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NH ACLU calls border patrol's bus passenger questioning 'morally repugnant'

New Hampshire Union Leader

June 15. 2018 1:58PM

A U.S. Customs and Border Protection agent’s questioning of passengers boarding a private bus in Maine last month is “morally repugnant,” according to New Hampshire ACLU Legal Director Gilles Bissonnette.

In an incident filmed by one of the passengers, a border agent went down the line of people waiting to board a Concord Coach Lines bus in Bangor, Maine, on Memorial Day and asked them if they were American citizens.

When one passenger asked a Concord Coach Lines employee if passengers have to be citizens to board the bus, the employee replied “Yes.”

“It is inexcusable for Concord Coach to allow border patrol agents to question their own passengers about their citizenship and immigration status,” Bissonnette said in a statement. “People should be able to take the bus without fear of unfounded interrogation and deportation. Concord Coach has the right to say no to border patrol.”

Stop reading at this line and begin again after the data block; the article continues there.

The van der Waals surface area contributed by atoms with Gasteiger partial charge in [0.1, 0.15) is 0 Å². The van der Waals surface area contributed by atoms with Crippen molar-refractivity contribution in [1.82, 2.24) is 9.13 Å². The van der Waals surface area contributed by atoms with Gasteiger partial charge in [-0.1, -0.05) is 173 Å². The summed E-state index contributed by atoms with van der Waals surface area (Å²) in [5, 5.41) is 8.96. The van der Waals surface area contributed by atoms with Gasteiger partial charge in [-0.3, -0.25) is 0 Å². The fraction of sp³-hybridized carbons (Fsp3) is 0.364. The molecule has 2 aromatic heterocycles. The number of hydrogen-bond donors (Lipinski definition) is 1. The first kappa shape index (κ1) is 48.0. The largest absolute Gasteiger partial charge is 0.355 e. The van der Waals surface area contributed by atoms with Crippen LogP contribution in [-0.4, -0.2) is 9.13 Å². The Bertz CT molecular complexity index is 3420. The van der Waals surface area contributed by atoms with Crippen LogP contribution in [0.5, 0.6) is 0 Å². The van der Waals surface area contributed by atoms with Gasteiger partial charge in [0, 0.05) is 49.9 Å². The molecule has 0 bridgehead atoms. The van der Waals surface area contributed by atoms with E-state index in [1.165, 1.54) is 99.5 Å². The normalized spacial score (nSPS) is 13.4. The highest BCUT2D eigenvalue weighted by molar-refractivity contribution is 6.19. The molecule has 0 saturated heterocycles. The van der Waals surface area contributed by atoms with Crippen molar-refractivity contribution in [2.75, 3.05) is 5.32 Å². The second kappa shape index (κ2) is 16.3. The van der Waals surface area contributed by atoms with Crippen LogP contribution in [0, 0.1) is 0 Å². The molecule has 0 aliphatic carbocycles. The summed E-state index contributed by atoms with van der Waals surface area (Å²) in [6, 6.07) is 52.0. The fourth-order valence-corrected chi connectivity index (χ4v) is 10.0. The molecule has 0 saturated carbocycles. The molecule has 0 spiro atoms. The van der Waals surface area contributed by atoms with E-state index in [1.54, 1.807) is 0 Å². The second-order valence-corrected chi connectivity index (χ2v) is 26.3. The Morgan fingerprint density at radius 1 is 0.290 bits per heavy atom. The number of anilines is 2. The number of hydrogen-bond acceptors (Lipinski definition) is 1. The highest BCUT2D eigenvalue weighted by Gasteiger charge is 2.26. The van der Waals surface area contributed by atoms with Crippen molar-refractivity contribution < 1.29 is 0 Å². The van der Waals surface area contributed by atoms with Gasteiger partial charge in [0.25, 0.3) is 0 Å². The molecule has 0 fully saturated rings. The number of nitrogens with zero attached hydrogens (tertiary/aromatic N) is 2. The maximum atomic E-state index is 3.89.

He added that passengers are not obligated to answer such questions from government agents.

Concord Coach Lines Vice President Ben Blunt said that passengers do not have to be American citizens to board its buses.

“Before we knew that video existed, we put a communication out to all our employees covering that ground,” he said. “That employee misspoke. I think he was taken off guard a little bit.”

Border patrol agents are allowed to conduct certain searches and establish immigration checkpoints within 100 miles of the border that they are prohibited from doing elsewhere. As a large city within 93 miles of the closest border crossing to Canada, Bangor is fair game for federal agents seeking people in the country illegally.

Blunt said that Customs and Border Patrol agents routinely question people at the Bangor stop, which is a public space, and have on rare occasions boarded the company’s buses to question passengers.

“The frequency with which we’ve seen them has ramped up within the last six months,” he said. “We’ve reached out to try to get a better understanding, but to be honest with you we continue to have very limited interaction. There’s no partnership or agreement with border patrol, they don’t give us any heads up when they’re coming.”

When asked if Concord Coach Lines would like Customs and Border Patrol agents to stop questioning its passengers, Blunt declined to comment.

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